Oh, and I’ve also watched a lot of interviews you’ve given about the show. The way Tomlin talks about you, the way you interact with her, the kindness and curiosity about the world that you show have won me over. The interviews have been more influential on my opinion of *you* (as opposed to your character on the show) than the show has been.

From what I can tell, you were looking for a way to work with Tomlin again (a huge point in your favor) and were enthusiastic about bringing to the screen stories about women who aren’t Gorgeous Young Professionals or Harried Young Mothers (another huge point in your favor). And your character learns (SPOILER!) to love “alternate” people like Grace, and takes the enormous stick out of her ass.

In Grace and Frankie, you and Tomlin have shown how large life can be for women beyond the all-consuming family-raising work. These two women have been thrust out of their roles as devoted wife and grandmother by their husband’s choices, and now get to explore what life has to offer them as individuals. And it’s a LOT.

As a woman whose nest has been recently emptied of children, whose husband works in another time zone, whose world is suddenly, starkly, delightfully, frighteningly empty of anything but my own thoughts and hopes and plans, your show–your characters–have been a beacon for me.

Yes, it’s all a fiction. Yes, your characters have no financial concerns to speak of. Someday, I’d love to see a show that highlights people who live at the poverty line, and are trying to navigate life’s uncertain waters without unlimited resources. But hey–this is the first show focusing on upper-middle-aged women (wait, does Golden Girls count?) and a gay couple finding themselves later in life (that’s not a spoiler, is it? I mean, it’s the premise of the show!), so…small steps, I guess.

But I wanted you to know that in spite of my history of viewing you with revulsion, despite what I was told to think about you, despite what I did think about you (I’m pretty sure Agnes of God horrified me, as a still-Catholic young woman who believed in the Church’s doctrine about childbearing), and despite your unfortunate resemblance to my loathsome mother in law, I think you’re pretty great.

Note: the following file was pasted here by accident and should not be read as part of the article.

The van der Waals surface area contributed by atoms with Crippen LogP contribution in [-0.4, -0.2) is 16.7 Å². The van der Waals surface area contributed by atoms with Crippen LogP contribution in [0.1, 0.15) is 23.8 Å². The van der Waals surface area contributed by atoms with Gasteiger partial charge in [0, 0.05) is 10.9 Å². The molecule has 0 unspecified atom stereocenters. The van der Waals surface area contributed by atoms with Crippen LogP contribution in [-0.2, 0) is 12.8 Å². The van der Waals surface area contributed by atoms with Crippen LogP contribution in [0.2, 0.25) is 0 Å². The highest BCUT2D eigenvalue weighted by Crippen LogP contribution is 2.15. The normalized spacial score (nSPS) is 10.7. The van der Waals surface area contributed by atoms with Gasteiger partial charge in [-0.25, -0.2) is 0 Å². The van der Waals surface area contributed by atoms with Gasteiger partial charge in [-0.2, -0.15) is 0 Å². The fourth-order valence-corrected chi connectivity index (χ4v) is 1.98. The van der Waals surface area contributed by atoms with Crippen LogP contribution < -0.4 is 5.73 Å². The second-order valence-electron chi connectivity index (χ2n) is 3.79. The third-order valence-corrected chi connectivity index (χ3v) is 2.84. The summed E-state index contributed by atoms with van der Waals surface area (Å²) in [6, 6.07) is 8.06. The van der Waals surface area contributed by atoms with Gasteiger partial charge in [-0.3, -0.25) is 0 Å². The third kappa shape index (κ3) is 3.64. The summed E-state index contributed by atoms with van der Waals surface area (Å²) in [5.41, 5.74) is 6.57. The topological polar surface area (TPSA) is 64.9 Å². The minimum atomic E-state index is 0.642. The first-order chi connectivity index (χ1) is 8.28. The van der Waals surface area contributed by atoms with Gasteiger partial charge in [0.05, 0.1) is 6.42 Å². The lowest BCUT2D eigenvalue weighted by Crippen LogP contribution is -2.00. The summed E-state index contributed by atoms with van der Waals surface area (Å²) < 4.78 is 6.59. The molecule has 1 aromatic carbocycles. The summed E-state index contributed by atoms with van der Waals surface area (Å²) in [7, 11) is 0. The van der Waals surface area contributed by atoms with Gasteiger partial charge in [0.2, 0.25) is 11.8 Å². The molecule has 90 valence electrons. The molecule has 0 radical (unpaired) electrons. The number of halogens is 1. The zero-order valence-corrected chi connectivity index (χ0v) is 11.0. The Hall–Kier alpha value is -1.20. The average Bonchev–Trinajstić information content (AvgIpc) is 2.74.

Over the last five years or so, I’ve started figuring out who I am: environmentalist, pro-choice, LGBTQ ally, fervently supportive of Black Lives Matter, vocal social justice warrior, feminist, and advocate for economic equality. I have become the thing my parents despised the most; I am a Dirty Liberal.

And I do yoga. I started about a year ago at a local studio, and this morning, I started a program on my TV, with you, in your fuschia exercise clothes, gently guiding me through familiar poses, encouraging me to take care of myself. This is new for me, this self-care thing, so I’m awkwardly reaching for footholds as I find my way. With this, as with Grace and Frankie, you are helping me learn how to handle this next stage in my life: a Woman of a Certain Age.

So…thank you.

 

 

*yes, I know, saying my MIL looks like Jane Fonda is an enormous compliment to my MIL, but I never said she was ugly; she did produce some rather beautiful children. Her daughter is just stunning, and my husband *still* makes my knees buckle. No, my MIL is not ugly, she’s just cruel.

 

 

One thought on “Dear Jane Fonda

  1. So many great lines in this starting with ‘rode his coattails into my consciousness,’ and ending with ‘awkwardly reaching for footholds as I find my way.’ I love your writing, Meg. It is so bare honest and rich with your humanity intertwined with the inputs of life around you. We come away with added measures of understanding and grace.